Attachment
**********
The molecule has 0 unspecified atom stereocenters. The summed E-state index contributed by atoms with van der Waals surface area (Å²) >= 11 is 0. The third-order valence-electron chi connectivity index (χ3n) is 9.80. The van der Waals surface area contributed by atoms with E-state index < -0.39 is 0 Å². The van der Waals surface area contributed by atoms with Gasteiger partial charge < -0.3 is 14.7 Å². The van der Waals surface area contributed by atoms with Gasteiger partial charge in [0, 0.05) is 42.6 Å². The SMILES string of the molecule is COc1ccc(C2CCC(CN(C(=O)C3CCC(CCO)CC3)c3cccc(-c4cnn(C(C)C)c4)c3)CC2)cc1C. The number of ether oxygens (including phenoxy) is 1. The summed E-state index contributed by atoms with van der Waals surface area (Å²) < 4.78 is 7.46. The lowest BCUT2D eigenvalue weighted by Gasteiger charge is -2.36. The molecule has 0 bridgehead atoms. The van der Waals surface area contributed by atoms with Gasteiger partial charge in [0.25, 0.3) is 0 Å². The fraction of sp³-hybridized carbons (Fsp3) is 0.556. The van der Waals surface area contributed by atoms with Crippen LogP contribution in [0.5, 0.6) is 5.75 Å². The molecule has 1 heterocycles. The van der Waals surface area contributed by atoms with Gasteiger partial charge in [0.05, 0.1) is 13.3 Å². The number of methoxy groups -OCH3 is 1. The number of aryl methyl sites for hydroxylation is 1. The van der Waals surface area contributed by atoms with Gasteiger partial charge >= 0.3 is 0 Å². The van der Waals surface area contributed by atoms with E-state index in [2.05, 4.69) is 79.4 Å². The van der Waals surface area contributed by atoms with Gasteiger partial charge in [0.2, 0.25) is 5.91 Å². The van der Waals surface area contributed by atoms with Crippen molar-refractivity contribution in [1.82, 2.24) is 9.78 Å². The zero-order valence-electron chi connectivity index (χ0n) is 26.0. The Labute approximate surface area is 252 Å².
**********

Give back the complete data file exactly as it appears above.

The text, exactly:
The molecule has 0 unspecified atom stereocenters. The summed E-state index contributed by atoms with van der Waals surface area (Å²) >= 11 is 0. The third-order valence-electron chi connectivity index (χ3n) is 9.80. The van der Waals surface area contributed by atoms with E-state index < -0.39 is 0 Å². The van der Waals surface area contributed by atoms with Gasteiger partial charge < -0.3 is 14.7 Å². The van der Waals surface area contributed by atoms with Gasteiger partial charge in [0, 0.05) is 42.6 Å². The SMILES string of the molecule is COc1ccc(C2CCC(CN(C(=O)C3CCC(CCO)CC3)c3cccc(-c4cnn(C(C)C)c4)c3)CC2)cc1C. The number of ether oxygens (including phenoxy) is 1. The summed E-state index contributed by atoms with van der Waals surface area (Å²) < 4.78 is 7.46. The lowest BCUT2D eigenvalue weighted by Gasteiger charge is -2.36. The molecule has 0 bridgehead atoms. The van der Waals surface area contributed by atoms with Gasteiger partial charge in [0.25, 0.3) is 0 Å². The fraction of sp³-hybridized carbons (Fsp3) is 0.556. The van der Waals surface area contributed by atoms with Crippen LogP contribution in [0.5, 0.6) is 5.75 Å². The molecule has 1 heterocycles. The van der Waals surface area contributed by atoms with Gasteiger partial charge in [0.05, 0.1) is 13.3 Å². The number of methoxy groups -OCH3 is 1. The number of aryl methyl sites for hydroxylation is 1. The van der Waals surface area contributed by atoms with Gasteiger partial charge >= 0.3 is 0 Å². The van der Waals surface area contributed by atoms with E-state index in [2.05, 4.69) is 79.4 Å². The van der Waals surface area contributed by atoms with Gasteiger partial charge in [0.2, 0.25) is 5.91 Å². The van der Waals surface area contributed by atoms with Crippen molar-refractivity contribution in [1.82, 2.24) is 9.78 Å². The zero-order valence-electron chi connectivity index (χ0n) is 26.0. The Labute approximate surface area is 252 Å².